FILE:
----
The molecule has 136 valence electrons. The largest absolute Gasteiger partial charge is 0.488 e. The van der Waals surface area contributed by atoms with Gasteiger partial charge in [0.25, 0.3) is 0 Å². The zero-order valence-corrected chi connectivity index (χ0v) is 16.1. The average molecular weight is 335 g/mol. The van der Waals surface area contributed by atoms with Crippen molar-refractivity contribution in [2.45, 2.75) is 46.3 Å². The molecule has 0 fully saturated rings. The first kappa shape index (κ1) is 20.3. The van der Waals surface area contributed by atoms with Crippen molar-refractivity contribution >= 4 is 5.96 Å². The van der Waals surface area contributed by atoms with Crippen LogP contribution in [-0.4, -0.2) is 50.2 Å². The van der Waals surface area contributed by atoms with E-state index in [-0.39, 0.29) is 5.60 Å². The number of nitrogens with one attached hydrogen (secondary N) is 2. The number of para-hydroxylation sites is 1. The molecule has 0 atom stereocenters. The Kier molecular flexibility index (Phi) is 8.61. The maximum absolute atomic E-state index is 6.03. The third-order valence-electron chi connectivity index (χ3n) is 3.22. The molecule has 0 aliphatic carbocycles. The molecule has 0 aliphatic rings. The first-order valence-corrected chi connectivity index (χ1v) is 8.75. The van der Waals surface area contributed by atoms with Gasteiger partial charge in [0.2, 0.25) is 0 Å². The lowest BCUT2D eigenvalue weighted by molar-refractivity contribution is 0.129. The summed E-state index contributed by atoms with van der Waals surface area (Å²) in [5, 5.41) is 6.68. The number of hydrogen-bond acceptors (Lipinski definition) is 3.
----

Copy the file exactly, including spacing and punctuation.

The molecule has 136 valence electrons. The largest absolute Gasteiger partial charge is 0.488 e. The van der Waals surface area contributed by atoms with Gasteiger partial charge in [0.25, 0.3) is 0 Å². The zero-order valence-corrected chi connectivity index (χ0v) is 16.1. The average molecular weight is 335 g/mol. The van der Waals surface area contributed by atoms with Crippen molar-refractivity contribution in [2.45, 2.75) is 46.3 Å². The molecule has 0 fully saturated rings. The first kappa shape index (κ1) is 20.3. The van der Waals surface area contributed by atoms with Crippen molar-refractivity contribution >= 4 is 5.96 Å². The van der Waals surface area contributed by atoms with Crippen LogP contribution in [-0.4, -0.2) is 50.2 Å². The van der Waals surface area contributed by atoms with E-state index in [-0.39, 0.29) is 5.60 Å². The number of nitrogens with one attached hydrogen (secondary N) is 2. The number of para-hydroxylation sites is 1. The molecule has 0 atom stereocenters. The Kier molecular flexibility index (Phi) is 8.61. The maximum absolute atomic E-state index is 6.03. The third-order valence-electron chi connectivity index (χ3n) is 3.22. The molecule has 0 aliphatic carbocycles. The molecule has 0 aliphatic rings. The first-order valence-corrected chi connectivity index (χ1v) is 8.75. The van der Waals surface area contributed by atoms with Gasteiger partial charge in [0.2, 0.25) is 0 Å². The lowest BCUT2D eigenvalue weighted by molar-refractivity contribution is 0.129. The summed E-state index contributed by atoms with van der Waals surface area (Å²) in [5, 5.41) is 6.68. The number of hydrogen-bond acceptors (Lipinski definition) is 3.